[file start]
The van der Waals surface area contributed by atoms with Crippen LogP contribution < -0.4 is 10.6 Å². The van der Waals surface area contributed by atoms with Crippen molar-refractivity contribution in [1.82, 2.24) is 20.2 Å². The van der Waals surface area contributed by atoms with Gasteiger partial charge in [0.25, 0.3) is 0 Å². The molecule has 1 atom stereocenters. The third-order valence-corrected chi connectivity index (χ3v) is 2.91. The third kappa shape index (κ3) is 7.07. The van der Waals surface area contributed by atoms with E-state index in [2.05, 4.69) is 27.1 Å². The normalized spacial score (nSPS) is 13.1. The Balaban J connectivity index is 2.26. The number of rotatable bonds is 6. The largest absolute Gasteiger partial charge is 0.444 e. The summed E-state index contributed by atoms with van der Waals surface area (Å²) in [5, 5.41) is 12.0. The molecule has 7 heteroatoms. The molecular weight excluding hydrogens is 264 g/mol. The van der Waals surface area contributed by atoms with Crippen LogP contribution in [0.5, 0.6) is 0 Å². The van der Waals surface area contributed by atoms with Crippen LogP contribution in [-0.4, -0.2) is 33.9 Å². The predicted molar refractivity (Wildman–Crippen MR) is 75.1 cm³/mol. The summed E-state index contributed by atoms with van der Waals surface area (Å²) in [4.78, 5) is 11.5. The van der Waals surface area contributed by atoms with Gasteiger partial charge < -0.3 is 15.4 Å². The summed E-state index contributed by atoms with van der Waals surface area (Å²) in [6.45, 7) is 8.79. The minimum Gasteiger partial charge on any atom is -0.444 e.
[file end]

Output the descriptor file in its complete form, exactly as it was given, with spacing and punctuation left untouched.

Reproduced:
The van der Waals surface area contributed by atoms with Crippen LogP contribution < -0.4 is 10.6 Å². The van der Waals surface area contributed by atoms with Crippen molar-refractivity contribution in [1.82, 2.24) is 20.2 Å². The van der Waals surface area contributed by atoms with Gasteiger partial charge in [0.25, 0.3) is 0 Å². The molecule has 1 atom stereocenters. The third-order valence-corrected chi connectivity index (χ3v) is 2.91. The third kappa shape index (κ3) is 7.07. The van der Waals surface area contributed by atoms with E-state index in [2.05, 4.69) is 27.1 Å². The normalized spacial score (nSPS) is 13.1. The Balaban J connectivity index is 2.26. The number of rotatable bonds is 6. The largest absolute Gasteiger partial charge is 0.444 e. The summed E-state index contributed by atoms with van der Waals surface area (Å²) in [5, 5.41) is 12.0. The molecule has 7 heteroatoms. The molecular weight excluding hydrogens is 264 g/mol. The van der Waals surface area contributed by atoms with Crippen LogP contribution in [0.5, 0.6) is 0 Å². The van der Waals surface area contributed by atoms with Crippen LogP contribution in [-0.4, -0.2) is 33.9 Å². The predicted molar refractivity (Wildman–Crippen MR) is 75.1 cm³/mol. The summed E-state index contributed by atoms with van der Waals surface area (Å²) in [4.78, 5) is 11.5. The van der Waals surface area contributed by atoms with Gasteiger partial charge < -0.3 is 15.4 Å². The summed E-state index contributed by atoms with van der Waals surface area (Å²) in [6.45, 7) is 8.79. The minimum Gasteiger partial charge on any atom is -0.444 e.